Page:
Tuesday, October 22, 2013

Outcome Measures, Transparency and the Failure of Universities to Cultivate Effective Service Missions

I have written about the way in which universities, including state and state-assisted universities with public and service missions, have been shifting their focus to education programs increasingly "made to market." (e.g., Made to Market Education and Professionalization in University Education).

(Pix (c) Larry Catá Backer 2013)

This shift has recently been the subject of an interesting essay, Zach Wenner, Selective Service, Washington Monthly (Nov/Dec 2013). 
The Washington Monthly’s annual college guide (published in the September/October issue) pulls together the public data that does exist on colleges’ commitment to promoting public service—the percentage of their students in ROTC; the number of their graduates who join the Peace Corps. But what we’d ideally like to know is the number of a school’s graduates who go on to serve their country and communities more broadly. That way, citizens could better judge which schools actually deliver on their lofty rhetoric and which don’t. (Ibid).
This is an especially important issue for public assisted institutions like those of the Committee on Institutional  Cooperation (CIC), including Penn State University.

The problem, of course, is one of transparency.  When universities have a monopoly on their data--and on the methods through which these are organized and presented, it is quite hard to assess and monitor university operations and performance.  While this is a great problem for internal governance, it is equally important for assessment by important outside stakeholders (including donors, alumni and employers).

Mr. Wenner writes:

Fortunately, the burgeoning world of social media is beginning to challenge higher education’s data monopoly. At the networking site LinkedIn, for instance, millions of Americans advertise their professional accomplishments as well as their college alma maters. Using LinkedIn data, our team at the Aspen Institute was able to measure the top fifty national universities and top twenty liberal arts colleges (as ranked by the U.S. News & World Report) by the percent of their graduates entering public service—in government agencies, nonprofit organizations, and public education—over the last ten years.

The results (see chart) are surprising. Only two of U.S. News’s top ten national universities are in our top ten, and only one Ivy League school, Yale, makes the same cut—edged out by places like Brandeis, the University of Chicago, and the University of Rochester. The overlap on liberal arts colleges is a little closer: five of U.S. News’s top ten (Swarthmore, Pomona, Carleton, Wellesley, and Haverford) make our top ten. But U.S. News’s number one liberal arts college, Williams, is only number sixteen on our list. And not counting the service academies, whose graduates by definition go into public service, our top-ranking school, Grinnell, ranks just number seventeen on the U.S. News list.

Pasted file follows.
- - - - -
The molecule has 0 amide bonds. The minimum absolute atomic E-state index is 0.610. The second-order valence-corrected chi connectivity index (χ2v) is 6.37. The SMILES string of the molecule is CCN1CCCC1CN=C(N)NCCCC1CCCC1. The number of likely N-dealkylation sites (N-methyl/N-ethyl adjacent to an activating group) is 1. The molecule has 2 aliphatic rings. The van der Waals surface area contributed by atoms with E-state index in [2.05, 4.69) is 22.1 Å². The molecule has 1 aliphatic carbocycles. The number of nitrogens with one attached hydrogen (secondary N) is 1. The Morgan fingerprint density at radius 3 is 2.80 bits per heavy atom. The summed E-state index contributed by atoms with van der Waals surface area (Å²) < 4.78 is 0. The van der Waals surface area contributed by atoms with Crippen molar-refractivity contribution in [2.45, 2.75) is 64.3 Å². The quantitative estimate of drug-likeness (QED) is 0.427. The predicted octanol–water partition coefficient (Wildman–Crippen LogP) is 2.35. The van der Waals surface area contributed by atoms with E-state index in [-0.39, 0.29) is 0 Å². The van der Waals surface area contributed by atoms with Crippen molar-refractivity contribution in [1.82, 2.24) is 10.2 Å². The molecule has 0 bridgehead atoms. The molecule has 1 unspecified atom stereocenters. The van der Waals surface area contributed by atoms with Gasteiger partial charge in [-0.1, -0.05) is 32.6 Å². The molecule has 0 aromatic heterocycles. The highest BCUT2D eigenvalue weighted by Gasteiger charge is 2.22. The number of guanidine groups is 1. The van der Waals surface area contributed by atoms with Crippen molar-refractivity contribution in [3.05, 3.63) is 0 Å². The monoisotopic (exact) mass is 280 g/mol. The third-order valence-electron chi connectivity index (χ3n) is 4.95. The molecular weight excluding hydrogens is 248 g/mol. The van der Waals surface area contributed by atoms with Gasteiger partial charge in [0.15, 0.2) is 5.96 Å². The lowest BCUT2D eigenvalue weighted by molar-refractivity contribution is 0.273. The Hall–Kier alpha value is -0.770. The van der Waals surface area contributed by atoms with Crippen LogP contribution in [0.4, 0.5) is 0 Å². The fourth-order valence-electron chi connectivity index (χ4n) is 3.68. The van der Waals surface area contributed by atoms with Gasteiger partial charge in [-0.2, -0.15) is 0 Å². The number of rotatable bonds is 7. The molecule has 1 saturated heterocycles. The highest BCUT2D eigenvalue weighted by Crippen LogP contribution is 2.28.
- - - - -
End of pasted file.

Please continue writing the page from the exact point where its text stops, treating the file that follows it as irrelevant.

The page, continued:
So what are our top schools doing right? And what’s changed since back in the day when the Ivys were seen as stepping stones for students who wanted to go into public service or launch a career in government? One factor, perhaps, is that the most prestigious Ivy League schools are now the primary target for Wall Street recruiters—a species that was not so prevalent a few decades ago. But another factor is that the leading schools on our list didn’t get there by accident. All of them actively cultivated cultures of service on campus, and then built the financial and programmatic infrastructure to support students’ trajectories in service after graduation.

Those deliberate efforts are one of the reasons why we see such disparities in students’ career choices between schools that seem otherwise similar from the outside.

Mr. Wenner makes three suggestions:  First  he argues that universities should create a culture and tradition of service from the top down. "Colleges, like other institutions, have unique cultures, and those cultures can be shaped by the words and deeds of their leaders. At George Washington University (the number two national university on our list), President Steven Knapp has made service a “Presidential Priority,” and in the school’s recent strategic plan nearly a third of the listed objectives fell under the category of “Citizenship and Leadership.”"  (Ibid).

Second, universities ought to avoid the appearance of service oriented cultures.  "Of course, fostering a culture and tradition of service isn’t enough on its own. Colleges and universities must also provide undergraduates with opportunities to serve, both on campus and beyond, while sending a clear message that service should not end at the entry level. The colleges and universities that topped our list provided robust co-curricular community service and academic service-learning opportunities, and also supported them financially and programmatically—like with the Grinnell Corps—after graduation." (Ibid).

Lastly, Mr. Wenner suggests that universities ought to put thewir money whjere their mouths are--by underwriting service.  "It’s an unpleasant fact that choosing a career in public service often requires a willingness to make less money. That’s why many of the schools that perform well on our index use what Radhika Singh Miller, senior program manager at Equal Justice Works, calls “career kick starters”: grants for internships and postgraduate fellowships in the public interest sector."  (Ibid). 

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